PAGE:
Lithium-ion Battery Pack For Electric Bike E-Bike
Are E-Bike Batteries Universal and Interchangeable?
Traveling fast and far (and having fun) on your e-bike is hugely dependent upon your electric bike battery. The battery can make or break the electric bike experience. So what should you do if you need a new battery or your battery has lost its charge (and what if you’re far from home)? Can you put any battery on your e-bike as long as it seems to fit?
Unfortunately, e-bike batteries are not universal or interchangeable. An electric bike requires a specific type of battery based on its voltage (V), amps/capacity (Ah), and other features such as size and weight. For example, you can’t put a 48-Volt battery on an e-bike built for a 36-Volt one.
The biggest mistake you can make about e-bike batteries is believing that they’re all the same… even though they look similar.
But this is far from the truth! If you’re trying to replace the battery in your e-bike, you’ll need to make sure you get one that has the correct specifications. Otherwise, your bike either won’t work or you’ll cause serious damage to the battery and motor.
Why Aren’t E-Bike Batteries Universal?
Having one universal battery for all types of electric bikes is certainly ideal. Wouldn’t it be nice to just grab an emergency battery anywhere they sold electric bike batteries? You wouldn’t have to be worried about your battery dying while you were riding because you could pick up a new one in a pinch. And you could even borrow a battery from another e-bike for the day.
Unfortunately, this isn’t how it works. There are so many different kinds of lithium-ion batteries, all with unique specifications. They may differ in voltage (V), capacity (Ah), energy/watt-hours (Wh), size, and weight.
For a quick understanding, what’s ultimately important to know is that Voltage x Amp-hours= Total Watt-hours. Therefore, a battery with a different amount of volts or amps would produce totally different Watt-hours. Further, the volts and amp-hours must not only match the battery charger you’re using (generally the one that comes with the battery) but also the total wattage of the e-bike itself.
For example, a 48V lithium-ion battery may already be slightly larger and heavier than a 36V lithium-ion battery. And, even if it had the same amp-hours as the 36V bike, it still wouldn’t give out the same Watt-hours. And, there are several other potential problems as well that can be answered by understanding what voltage and amp-hours are best for your e-bike.
What Voltage is Best for an Electric Bike?
Generally, an average voltage (V) for e-bike batteries is 36 volts. This is because the maximum speed of an average human pedaling is around 20 km/h (12 mph). So, a 36-volt battery will help maintain a reasonable and safe speed for someone riding an e-bike. Depending on where you live, a manufacturer is required to follow laws about how fast an electric bike can go… and some laws set maximum speed limits for an electric bike.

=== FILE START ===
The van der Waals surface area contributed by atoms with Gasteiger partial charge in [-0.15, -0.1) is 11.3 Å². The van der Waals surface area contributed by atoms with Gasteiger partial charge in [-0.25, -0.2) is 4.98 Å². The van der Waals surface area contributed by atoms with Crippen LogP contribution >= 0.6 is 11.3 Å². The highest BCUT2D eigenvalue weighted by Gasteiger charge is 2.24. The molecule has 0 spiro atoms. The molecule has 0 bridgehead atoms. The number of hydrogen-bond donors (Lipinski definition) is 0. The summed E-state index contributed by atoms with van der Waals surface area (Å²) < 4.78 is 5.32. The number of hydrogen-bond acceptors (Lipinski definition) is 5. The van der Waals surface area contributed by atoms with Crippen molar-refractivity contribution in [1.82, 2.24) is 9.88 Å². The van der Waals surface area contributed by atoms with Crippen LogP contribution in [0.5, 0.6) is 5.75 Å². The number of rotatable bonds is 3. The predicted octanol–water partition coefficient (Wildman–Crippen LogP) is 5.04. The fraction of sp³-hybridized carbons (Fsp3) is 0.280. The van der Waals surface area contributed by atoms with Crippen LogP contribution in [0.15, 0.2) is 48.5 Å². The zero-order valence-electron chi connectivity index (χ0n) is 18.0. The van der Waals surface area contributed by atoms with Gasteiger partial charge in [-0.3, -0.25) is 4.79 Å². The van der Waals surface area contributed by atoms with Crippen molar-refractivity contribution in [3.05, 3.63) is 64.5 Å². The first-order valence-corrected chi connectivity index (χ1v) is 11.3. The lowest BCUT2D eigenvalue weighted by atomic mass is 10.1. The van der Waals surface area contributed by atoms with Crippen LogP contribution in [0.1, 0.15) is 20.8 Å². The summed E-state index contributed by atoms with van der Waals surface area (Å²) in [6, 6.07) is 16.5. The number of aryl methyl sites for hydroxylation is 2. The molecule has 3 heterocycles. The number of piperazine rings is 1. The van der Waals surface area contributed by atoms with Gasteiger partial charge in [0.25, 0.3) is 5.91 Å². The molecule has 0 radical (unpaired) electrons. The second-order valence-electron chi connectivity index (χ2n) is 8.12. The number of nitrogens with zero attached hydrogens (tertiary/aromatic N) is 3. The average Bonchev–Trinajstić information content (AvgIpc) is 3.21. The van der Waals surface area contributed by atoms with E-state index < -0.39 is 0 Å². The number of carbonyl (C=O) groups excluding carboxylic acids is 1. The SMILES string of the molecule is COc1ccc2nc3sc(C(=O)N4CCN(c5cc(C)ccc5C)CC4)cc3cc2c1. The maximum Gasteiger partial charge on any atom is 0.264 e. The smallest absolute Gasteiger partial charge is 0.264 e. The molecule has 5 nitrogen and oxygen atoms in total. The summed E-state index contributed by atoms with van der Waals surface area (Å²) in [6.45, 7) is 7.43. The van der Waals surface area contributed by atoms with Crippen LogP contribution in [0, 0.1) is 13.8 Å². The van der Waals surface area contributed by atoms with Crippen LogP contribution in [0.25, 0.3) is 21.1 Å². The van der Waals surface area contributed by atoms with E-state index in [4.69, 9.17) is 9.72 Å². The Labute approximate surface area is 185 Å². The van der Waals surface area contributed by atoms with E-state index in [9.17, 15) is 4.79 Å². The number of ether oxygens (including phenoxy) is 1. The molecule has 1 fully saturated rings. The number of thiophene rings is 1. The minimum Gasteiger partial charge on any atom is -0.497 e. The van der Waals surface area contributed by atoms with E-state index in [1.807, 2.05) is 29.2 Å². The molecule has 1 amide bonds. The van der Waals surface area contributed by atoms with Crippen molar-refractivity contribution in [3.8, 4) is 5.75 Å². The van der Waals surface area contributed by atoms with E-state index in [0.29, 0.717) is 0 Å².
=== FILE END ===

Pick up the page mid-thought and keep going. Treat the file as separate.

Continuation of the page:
However, more and more electric bikes are using a 48-volt battery (in places that the law allows higher speeds, like in the US), especially on higher-performance bikes and/or e-bikes that have a throttle. Why? Because bike riders want more speed!
Let’s not get confused about higher voltage meaning more power (at least not on its own). By itself, higher voltage just offers higher speeds.
But, if you use a battery with a higher voltage than your electric bike needs, it runs the risk of overcharging and may stop working sooner than usual. This is a really good example of why e-bike batteries aren’t universal.
What is in an electric bike battery?
A typical lithium-ion electric bike battery is comprised of two main components – the individual lithium-ion cells and the battery management system.
These cells are slightly larger than an AA battery and are named due to their size of 18mm x 65mm. They are used in high-drain devices due to their superior capacity and discharge rates.
Typically these cells will have an average voltage of 3.7v and around 3000-mAh capacity. These cells are then combined in parallel (to increase capacity Ah) and series (to increase Voltage) to create a larger battery suitable for the higher power demand of an electric bike motor.
For example, in a common 48V / 15-Ah pack there would be a total of 65 cells (3.7v, 3000 mAh). These 65 cells would be combined in parallel in groups of 5 to get 15 Ah (3Ah x 5 cells), and these 13 groups of the 3.7v packs would be combined in series to get a nominal 48 V (13 x 3.7v).
Battery Management System (BMS)
The battery management system is the ‘brains’ of the battery, which helps keep the individual sub-packs within a larger battery well balanced to improve the longevity of the battery. It helps with charging (limiting the amount of current) and discharging by limiting the number of amps that can be drawn out of the pack.
Some BMS can also monitor for higher temperatures and limit the battery to prevent overheating and damage to the cells. Some can also connect to your phone via Bluetooth to provide more detailed battery information and have an on/off switch for the battery.
JB BATTERY has over 10years on electric bike battery experiences: Lithium-ion (li-ion) battery packs are the best option for electric bike.